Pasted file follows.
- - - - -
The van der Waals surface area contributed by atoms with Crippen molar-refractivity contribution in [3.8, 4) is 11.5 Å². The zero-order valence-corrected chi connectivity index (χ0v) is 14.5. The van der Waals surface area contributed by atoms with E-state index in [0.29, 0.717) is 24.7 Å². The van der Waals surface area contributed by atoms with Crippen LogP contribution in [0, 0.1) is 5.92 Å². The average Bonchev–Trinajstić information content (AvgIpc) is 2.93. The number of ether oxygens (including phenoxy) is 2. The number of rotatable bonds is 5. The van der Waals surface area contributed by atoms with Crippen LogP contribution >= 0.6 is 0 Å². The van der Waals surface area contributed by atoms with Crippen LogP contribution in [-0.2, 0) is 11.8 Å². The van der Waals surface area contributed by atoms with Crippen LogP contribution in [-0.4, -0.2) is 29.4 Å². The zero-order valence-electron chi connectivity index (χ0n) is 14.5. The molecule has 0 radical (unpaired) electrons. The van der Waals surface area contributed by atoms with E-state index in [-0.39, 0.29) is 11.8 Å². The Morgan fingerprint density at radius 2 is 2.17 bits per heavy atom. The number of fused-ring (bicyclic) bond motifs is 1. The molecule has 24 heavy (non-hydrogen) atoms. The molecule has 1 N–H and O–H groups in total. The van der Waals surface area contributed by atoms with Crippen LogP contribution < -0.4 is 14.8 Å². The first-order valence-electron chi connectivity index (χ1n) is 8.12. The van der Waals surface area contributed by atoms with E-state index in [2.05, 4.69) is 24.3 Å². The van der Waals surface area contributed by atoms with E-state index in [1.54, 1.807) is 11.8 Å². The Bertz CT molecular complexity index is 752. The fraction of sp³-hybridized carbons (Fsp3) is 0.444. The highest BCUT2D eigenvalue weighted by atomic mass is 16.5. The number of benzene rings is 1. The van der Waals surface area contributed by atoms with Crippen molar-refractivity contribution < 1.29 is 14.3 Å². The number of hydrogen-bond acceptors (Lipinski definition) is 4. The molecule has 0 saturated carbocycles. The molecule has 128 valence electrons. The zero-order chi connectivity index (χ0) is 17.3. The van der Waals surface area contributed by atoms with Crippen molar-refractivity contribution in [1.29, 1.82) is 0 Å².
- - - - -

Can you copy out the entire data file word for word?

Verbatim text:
The van der Waals surface area contributed by atoms with Crippen molar-refractivity contribution in [3.8, 4) is 11.5 Å². The zero-order valence-corrected chi connectivity index (χ0v) is 14.5. The van der Waals surface area contributed by atoms with E-state index in [0.29, 0.717) is 24.7 Å². The van der Waals surface area contributed by atoms with Crippen LogP contribution in [0, 0.1) is 5.92 Å². The average Bonchev–Trinajstić information content (AvgIpc) is 2.93. The number of ether oxygens (including phenoxy) is 2. The number of rotatable bonds is 5. The van der Waals surface area contributed by atoms with Crippen LogP contribution >= 0.6 is 0 Å². The van der Waals surface area contributed by atoms with Crippen LogP contribution in [-0.2, 0) is 11.8 Å². The van der Waals surface area contributed by atoms with Crippen LogP contribution in [-0.4, -0.2) is 29.4 Å². The zero-order valence-electron chi connectivity index (χ0n) is 14.5. The molecule has 0 radical (unpaired) electrons. The van der Waals surface area contributed by atoms with E-state index in [-0.39, 0.29) is 11.8 Å². The Morgan fingerprint density at radius 2 is 2.17 bits per heavy atom. The number of fused-ring (bicyclic) bond motifs is 1. The molecule has 24 heavy (non-hydrogen) atoms. The molecule has 1 N–H and O–H groups in total. The van der Waals surface area contributed by atoms with Crippen LogP contribution < -0.4 is 14.8 Å². The first-order valence-electron chi connectivity index (χ1n) is 8.12. The van der Waals surface area contributed by atoms with E-state index in [2.05, 4.69) is 24.3 Å². The van der Waals surface area contributed by atoms with E-state index in [1.54, 1.807) is 11.8 Å². The Bertz CT molecular complexity index is 752. The fraction of sp³-hybridized carbons (Fsp3) is 0.444. The highest BCUT2D eigenvalue weighted by atomic mass is 16.5. The number of benzene rings is 1. The van der Waals surface area contributed by atoms with Crippen molar-refractivity contribution < 1.29 is 14.3 Å². The number of hydrogen-bond acceptors (Lipinski definition) is 4. The molecule has 0 saturated carbocycles. The molecule has 128 valence electrons. The zero-order chi connectivity index (χ0) is 17.3. The van der Waals surface area contributed by atoms with Crippen molar-refractivity contribution in [1.29, 1.82) is 0 Å².